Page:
[Haskell-cafe] A small puzzle: inTwain as function of foldr
Thomas ten Cate
ttencate at gmail.com
Thu Jun 4 12:57:04 EDT 2009
Efficient, not really.
> inTwain = foldr (\x (ls, rs) -> if length ls == length rs then (x:ls, rs) else (x:(init ls), (last ls):rs)) (, )
I have a hunch that everything that reduces a list to a fixed-size
data structure can be expressed as a fold, simply by carrying around
as much intermediate state as necessary. But I'm too lazy and
inexperienced to prove this.
On Thu, Jun 4, 2009 at 16:22, Martijn van
Steenbergen<martijn at van.steenbergen.nl> wrote:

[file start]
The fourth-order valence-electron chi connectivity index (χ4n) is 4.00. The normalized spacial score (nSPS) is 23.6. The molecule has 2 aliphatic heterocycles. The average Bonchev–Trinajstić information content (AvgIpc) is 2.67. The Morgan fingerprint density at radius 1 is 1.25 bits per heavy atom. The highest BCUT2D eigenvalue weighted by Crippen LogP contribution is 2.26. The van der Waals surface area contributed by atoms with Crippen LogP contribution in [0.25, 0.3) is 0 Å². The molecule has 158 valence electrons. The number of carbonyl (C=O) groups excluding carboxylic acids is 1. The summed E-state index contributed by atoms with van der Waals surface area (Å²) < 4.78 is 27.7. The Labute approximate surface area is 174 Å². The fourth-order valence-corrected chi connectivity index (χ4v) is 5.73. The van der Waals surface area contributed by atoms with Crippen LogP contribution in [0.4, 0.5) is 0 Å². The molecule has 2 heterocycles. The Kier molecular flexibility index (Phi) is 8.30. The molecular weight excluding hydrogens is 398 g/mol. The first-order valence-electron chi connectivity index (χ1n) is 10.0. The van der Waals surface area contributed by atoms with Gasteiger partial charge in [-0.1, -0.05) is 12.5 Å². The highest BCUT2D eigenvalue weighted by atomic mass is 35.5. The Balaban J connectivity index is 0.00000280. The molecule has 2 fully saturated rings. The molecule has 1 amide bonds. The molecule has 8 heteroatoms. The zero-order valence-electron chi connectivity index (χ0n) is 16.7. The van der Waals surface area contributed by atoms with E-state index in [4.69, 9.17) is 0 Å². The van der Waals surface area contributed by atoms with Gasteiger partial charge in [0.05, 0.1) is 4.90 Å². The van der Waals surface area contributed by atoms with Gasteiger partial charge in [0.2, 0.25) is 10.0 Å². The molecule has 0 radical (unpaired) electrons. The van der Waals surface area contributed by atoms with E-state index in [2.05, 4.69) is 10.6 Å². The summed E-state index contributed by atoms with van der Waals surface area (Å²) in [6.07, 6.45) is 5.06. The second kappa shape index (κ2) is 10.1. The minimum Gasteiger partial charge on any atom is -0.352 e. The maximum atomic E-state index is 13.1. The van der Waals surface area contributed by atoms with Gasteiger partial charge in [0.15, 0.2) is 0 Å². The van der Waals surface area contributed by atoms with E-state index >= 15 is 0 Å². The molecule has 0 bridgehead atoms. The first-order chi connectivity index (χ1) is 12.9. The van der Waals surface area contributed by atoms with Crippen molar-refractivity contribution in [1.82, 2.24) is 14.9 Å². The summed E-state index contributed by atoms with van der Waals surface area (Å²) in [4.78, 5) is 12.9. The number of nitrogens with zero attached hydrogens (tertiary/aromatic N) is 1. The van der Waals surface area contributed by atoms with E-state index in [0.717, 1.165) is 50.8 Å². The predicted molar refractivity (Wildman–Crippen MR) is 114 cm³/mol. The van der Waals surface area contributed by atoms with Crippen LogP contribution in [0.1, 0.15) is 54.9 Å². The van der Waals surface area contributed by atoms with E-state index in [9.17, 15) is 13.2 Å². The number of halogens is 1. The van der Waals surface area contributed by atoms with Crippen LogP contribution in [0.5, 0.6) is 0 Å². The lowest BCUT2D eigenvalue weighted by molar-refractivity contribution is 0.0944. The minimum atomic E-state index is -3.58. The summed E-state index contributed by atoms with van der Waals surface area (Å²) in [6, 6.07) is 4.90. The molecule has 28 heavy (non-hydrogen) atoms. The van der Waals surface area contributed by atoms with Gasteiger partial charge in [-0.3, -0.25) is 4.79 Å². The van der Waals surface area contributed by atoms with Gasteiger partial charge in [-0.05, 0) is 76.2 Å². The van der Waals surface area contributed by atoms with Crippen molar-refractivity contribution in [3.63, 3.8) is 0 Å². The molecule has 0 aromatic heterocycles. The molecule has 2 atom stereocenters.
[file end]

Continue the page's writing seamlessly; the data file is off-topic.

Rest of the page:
> Bonjour café,
> A small puzzle:
> Consider the function inTwain that splits a list of even length evenly into
> two sublists:
>> inTwain "Hello world!"
> ("Hello ","world!")
> Is it possible to implement inTwain such that the recursion is done by one
> of the standard list folds?
> Is there a general way to tell if a problem can be expressed as a fold?
> Thank you,
> Haskell-Cafe mailing list
> Haskell-Cafe at haskell.org
More information about the Haskell-Cafe